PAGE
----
VR headsets could help restore eyesight to those with macular degeneration

A virtual reality helmet allows those with macular degeneration, which causes blind spots in the central vision, to expand their peripheral vision so that the gaps in their vision appear much smaller.

A new virtual reality helmet could help people who are legally blind to see again.

The portable technology is close to what the user is looking at, eclipsing the large blind spots caused by macular degeneration, so that the spots disappear.

The creators of IrisVision, created by Johns Hopkins scientists, The Chicago Lighthouse for the Blind and UC Berkeley, say it has helped restore the visual acuity of people from 20/400 to as high as 20/30.

They expect this technology to be a less expensive and easier way of treatment for people suffering from a multitude of vision disorders.

A virtual reality helmet allows those with macular degeneration, which causes blind spots in the central vision, to expand their peripheral vision so that the gaps in their vision appear much smaller.

A virtual reality helmet allows those with macular degeneration, which causes blind spots in the central vision, to expand their peripheral vision so that the gaps in their vision appear much smaller.

Age-related macular degeneration (AMD) is the leading cause of vision loss in people 50 years of age or older, according to the National Eye Institute.

The condition occurs when the macula, an oval area near the center of the retina that allows clear vision, is damaged.

Victims will experience blurred vision or even "blind spots" in their central vision that may get larger.

Treatments include medications that prevent new blood vessels from forming in the eye, as well as laser therapies that destroy abnormal blood vessels.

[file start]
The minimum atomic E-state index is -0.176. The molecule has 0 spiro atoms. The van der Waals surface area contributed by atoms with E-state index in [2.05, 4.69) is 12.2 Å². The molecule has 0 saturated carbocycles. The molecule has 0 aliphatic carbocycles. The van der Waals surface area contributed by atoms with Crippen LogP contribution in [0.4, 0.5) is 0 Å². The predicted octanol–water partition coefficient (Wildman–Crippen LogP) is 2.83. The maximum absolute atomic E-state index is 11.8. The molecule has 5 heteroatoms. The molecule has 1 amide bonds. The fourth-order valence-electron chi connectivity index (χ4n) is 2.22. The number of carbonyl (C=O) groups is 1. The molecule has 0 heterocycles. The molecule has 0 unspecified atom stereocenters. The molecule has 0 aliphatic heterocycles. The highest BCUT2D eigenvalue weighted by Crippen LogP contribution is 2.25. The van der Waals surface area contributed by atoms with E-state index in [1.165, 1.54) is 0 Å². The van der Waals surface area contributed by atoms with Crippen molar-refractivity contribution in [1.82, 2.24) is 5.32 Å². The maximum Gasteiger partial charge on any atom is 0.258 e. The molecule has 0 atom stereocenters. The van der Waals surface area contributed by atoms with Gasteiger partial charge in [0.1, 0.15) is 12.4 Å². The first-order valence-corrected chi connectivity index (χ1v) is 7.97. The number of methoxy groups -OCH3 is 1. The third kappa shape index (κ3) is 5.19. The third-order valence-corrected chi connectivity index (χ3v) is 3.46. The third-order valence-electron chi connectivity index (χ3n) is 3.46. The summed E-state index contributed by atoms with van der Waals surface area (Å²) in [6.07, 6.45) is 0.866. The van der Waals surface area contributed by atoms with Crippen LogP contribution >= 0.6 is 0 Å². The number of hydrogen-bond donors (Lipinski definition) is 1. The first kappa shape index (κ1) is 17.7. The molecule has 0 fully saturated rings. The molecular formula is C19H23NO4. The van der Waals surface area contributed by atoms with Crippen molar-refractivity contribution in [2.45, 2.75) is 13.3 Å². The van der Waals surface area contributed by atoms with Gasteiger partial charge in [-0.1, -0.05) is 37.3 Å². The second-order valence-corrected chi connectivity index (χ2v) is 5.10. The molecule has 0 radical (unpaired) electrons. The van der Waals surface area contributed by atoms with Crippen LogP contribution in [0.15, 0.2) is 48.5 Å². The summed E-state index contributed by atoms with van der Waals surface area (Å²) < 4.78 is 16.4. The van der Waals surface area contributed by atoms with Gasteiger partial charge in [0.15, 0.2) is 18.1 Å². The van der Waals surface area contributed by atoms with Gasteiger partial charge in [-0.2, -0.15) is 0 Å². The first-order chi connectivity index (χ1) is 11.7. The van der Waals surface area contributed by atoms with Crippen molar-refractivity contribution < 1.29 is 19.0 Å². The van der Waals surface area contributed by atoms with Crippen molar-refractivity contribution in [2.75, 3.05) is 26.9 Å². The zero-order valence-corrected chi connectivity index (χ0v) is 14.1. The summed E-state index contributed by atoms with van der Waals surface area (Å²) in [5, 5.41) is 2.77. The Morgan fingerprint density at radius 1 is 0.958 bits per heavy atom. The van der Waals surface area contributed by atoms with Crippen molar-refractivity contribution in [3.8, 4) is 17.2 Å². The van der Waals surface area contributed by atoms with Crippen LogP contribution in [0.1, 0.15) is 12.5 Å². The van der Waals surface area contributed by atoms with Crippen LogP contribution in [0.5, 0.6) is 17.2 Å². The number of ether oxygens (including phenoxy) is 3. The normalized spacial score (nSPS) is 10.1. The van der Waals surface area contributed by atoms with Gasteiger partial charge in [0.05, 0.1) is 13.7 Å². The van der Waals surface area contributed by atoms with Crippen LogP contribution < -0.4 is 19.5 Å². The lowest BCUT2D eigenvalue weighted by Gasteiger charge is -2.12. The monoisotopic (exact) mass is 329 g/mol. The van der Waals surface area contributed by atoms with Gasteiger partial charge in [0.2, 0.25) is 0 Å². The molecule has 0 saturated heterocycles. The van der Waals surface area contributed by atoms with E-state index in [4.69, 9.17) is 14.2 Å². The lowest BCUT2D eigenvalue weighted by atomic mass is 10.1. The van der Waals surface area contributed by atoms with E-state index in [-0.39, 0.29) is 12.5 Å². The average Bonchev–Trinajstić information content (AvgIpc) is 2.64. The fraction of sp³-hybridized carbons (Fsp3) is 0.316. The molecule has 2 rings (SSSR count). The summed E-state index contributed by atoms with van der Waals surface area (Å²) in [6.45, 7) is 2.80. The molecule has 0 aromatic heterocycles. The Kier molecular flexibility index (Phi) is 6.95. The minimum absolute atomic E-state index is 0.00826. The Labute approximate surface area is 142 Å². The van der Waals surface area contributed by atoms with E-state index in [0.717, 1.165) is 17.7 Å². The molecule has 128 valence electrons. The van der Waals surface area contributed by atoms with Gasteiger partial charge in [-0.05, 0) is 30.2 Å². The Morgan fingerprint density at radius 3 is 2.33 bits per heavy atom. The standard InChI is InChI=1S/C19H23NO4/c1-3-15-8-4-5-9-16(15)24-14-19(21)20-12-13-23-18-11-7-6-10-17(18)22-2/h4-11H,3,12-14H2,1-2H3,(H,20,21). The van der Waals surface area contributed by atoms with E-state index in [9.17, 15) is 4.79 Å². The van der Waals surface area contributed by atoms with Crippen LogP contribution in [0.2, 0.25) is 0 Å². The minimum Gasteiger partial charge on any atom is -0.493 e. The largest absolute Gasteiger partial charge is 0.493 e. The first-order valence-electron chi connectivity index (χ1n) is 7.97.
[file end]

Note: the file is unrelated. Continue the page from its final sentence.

According to the American Academy of Ophthalmology, 9.1 million Americans have early AMD and 2.1 million older than 50 have late AMD, which is a stage of severe vision loss.

That number is expected to increase as the proportion of the US population increases. UU Over 65 years old continue to grow.

Those with AMD have difficulty doing daily activities, either reading or having a conversation with someone.

IrisVision works by using software loaded on a Samsung Galaxy S7 or S8 to record what the user is viewing and display the image in real time.

The user can also zoom in on a specific part of the image without distorting his peripheral vision, which allows the blind spots to shrink to the point of disappearing.

The technology also allows the user to easily move from reading a newspaper to focusing on a person's face without having to adjust any settings.

"Everything around the blind spot looks, say, 10 times larger, so the relative size of the blind spot looks much smaller than the brain can no longer perceive," said Tom Perski at IrisVision, which has severe macular degeneration. . Scientific.

He told the magazine that his blind spots would not allow him to see his wife's head if he were within walking distance.

But the headphones make the blind spots become much smaller, the point where it covers only a part of his wife's face.

"If I just move that blind spot, I can see his face and his expression and everything," Perski said.

David Rhew, medical director of Samsung Electronics America, told New Scientist that the company conducted a product test in which 30 people used the handset for two weeks.

At the beginning and end of the test, participants answered questions about how well they could see while performing their daily activities.

"Now they can read, they can watch television, they can interact with people, they can do gardening, they can do things that for years were not even a consideration," he said.

Rhew said the technology helped dramatically improve the visual acuity of the participants.

Before using the headphones, participants had an average vision of 20/400, which means they had to be as close as 20 feet to see what a person with normal vision can see at 400 feet, and it is also considered blindness legal. .

"With the use of this technology it improved to 20/30, which is quite close to the 20/20 vision," he said.

The IrisVision system costs $ 2500 and comes with a headset and a Samsung Galaxy S7 or S8 smartphone with the software already installed.

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